Back in the peak of the technology boom in 1999, a plethora of Indian mutual fund houses had brought out new issues of sectoral funds. Not surprisingly, most of the themes for these sector funds revolved around software, telecom and media. They were the hot sectors during the technology boom and obviously it must have been pretty easy to sell these funds to hungry investors. The whole concept of sector funds has a certain inherent dichotomy built into it. Here is why..
One of the main justifications for buying mutual funds is the benefit of diversification. That is why when we talk of mutual funds, we normally talk of diversified mutual funds. The idea is to spread your risk across stocks so that you are not exposed to concentration risk. But buying a sector fund with focus on a single sectoral story defeats this purpose. So the question is whether investing in sector mutual funds is a good idea in the first place? Should I invest in sector funds or avoid it altogether. Above all, are there are special circumstances when to buy sector funds?
Ideally try to invest when the sectoral up-cycle is starting
You have identified that the massive infrastructure spending by the government and the encouragement to agriculture is going to be positive for companies focused on rural demand. So a sector fund focusing on tractors, fertilizers and agrochemicals would be a great idea. The idea is to buy when the cycle starts and have the patience to wait. If you buy closer to the peak (like tech funds in 1999 and commodity funds in 2007), then you are unlikely to get the full benefit of sector funds. The more you spend time in the up cycle with the sectoral fund, the more likely you are to make big profits. Avoid the herd mentality.
How much of sector funds; that is more important than when to invest
A very important decision when you buy sector funds is now whether but how much. Keep a sense of perspective. If you are expecting a major up-cycle in banking and you want to risk 10-15% of your corpus in banking sector funds, then it is perfectly understandable. But allocating 50% of your corpus to banking funds is not a good idea at all. You are over-exposing your portfolio to banking a little too much and defeating the basic purpose for which you invested in mutual funds in the first place. Have a sense of perspective and do not let sector funds cross 10-15% of your overall mutual funds allocation even if you are lucky enough to catch the bottom of the cycle.
Avoid sector funds when there is a deluge of NFOs
What was common between 2007 and 1999? In both these years, there was a deluge of new fund offerings (NFOs). No prizes for guessing but all NFOs in 1999 were centred on technology stocks and all NFOs in 2007 were centred on commodities. Normally, the deluge of NFOs happens when the sector is at a peak and selling the story to investors is a virtual cakewalk. That is the time to avoid sector funds. The moral of the story is to avoid sector funds if you see a deluge of NFOs. It only indicates that selling the story has become just too easy and that means it may not be really sustainable for much longer. That is the time to be cautious on sector funds.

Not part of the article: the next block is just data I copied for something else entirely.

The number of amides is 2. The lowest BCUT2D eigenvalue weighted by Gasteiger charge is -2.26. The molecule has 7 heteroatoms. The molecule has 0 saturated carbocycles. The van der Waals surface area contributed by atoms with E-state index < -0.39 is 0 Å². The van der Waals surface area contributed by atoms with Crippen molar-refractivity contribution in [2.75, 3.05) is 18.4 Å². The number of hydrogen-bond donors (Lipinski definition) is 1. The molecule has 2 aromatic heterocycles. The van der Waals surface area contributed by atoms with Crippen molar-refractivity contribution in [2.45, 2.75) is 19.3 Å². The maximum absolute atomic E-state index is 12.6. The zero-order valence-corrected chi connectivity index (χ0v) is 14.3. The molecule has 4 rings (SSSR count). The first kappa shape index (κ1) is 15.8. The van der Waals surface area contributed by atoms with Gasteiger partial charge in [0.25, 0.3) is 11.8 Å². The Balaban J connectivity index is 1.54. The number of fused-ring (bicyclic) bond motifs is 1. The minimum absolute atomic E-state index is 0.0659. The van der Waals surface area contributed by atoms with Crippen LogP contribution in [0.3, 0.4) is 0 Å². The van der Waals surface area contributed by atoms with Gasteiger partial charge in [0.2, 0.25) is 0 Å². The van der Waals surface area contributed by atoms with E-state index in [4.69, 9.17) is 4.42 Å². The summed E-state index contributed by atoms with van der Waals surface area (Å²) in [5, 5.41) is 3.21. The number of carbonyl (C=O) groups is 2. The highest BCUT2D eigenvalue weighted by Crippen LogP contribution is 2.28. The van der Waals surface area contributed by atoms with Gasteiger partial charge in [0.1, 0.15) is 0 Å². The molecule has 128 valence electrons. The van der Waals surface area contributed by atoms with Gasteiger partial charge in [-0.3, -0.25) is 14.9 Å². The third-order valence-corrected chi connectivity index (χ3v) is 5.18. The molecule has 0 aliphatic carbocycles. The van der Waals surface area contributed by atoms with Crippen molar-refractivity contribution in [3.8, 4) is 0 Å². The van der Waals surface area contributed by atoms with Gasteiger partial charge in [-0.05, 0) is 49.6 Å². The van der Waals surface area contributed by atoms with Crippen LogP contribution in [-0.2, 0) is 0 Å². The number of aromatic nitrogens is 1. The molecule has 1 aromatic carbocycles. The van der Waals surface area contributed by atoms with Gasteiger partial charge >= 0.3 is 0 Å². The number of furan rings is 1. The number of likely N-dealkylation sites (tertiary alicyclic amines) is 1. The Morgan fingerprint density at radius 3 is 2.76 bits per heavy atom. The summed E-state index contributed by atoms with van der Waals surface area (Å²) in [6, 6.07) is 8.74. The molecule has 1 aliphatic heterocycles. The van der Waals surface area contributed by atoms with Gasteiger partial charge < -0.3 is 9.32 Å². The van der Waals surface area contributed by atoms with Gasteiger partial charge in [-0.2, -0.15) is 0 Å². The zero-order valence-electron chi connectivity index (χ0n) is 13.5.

Don’t chance your luck for too long on sectoral funds
Any sectoral fund has a cyclical risk. There is a hardly a sector that has not gone through cycles, for different reasons. Technology and Commodities are the better known down cycles post 1999 and 2010 respectively. But post 2008 infrastructure had a huge down cycle; post 2011 capital goods had a huge down-cycle. In fact, post 2005 even FMCG had a huge down-cycle when competition thinned margins to almost unsustainable levels. The idea in sector funds is to not wait till the end of the cycle but take profits off the table once your target is met and revert to the safety of diversified mutual funds. As long as you can maintain that discipline you are absolutely entitled to seek opportunities in sector funds.
Treat the sectoral fund as a less risky version of a call option
What do you do when you buy a call option? You are actually prepared to lose the premium that you pay for the option in the hope that under certain circumstances you may end up making huge profits. You need to approach sector funds from a similar perspective. Envisage a worst case scenario and keep that loss as your option premium risk. If you buy a sector fund at an NAV of Rs.10 then keep 30% downside risk as your call premium. If it goes below that then just take the loss and exit your sector funds position. You are better off taking the hit and reverting to the safety of diversified equity funds.
There is nothing wrong in sector funds and at times they can be great idea if you manage to accumulate them at salivating prices. For example, technology sector funds were available in 2001 and 2002 and hugely discounted NAVs in the range of Rs.2-3. Had you bought these sector funds at those prices, you would be sitting on virtual multi-baggers. The crux is to keep your sense of perspective!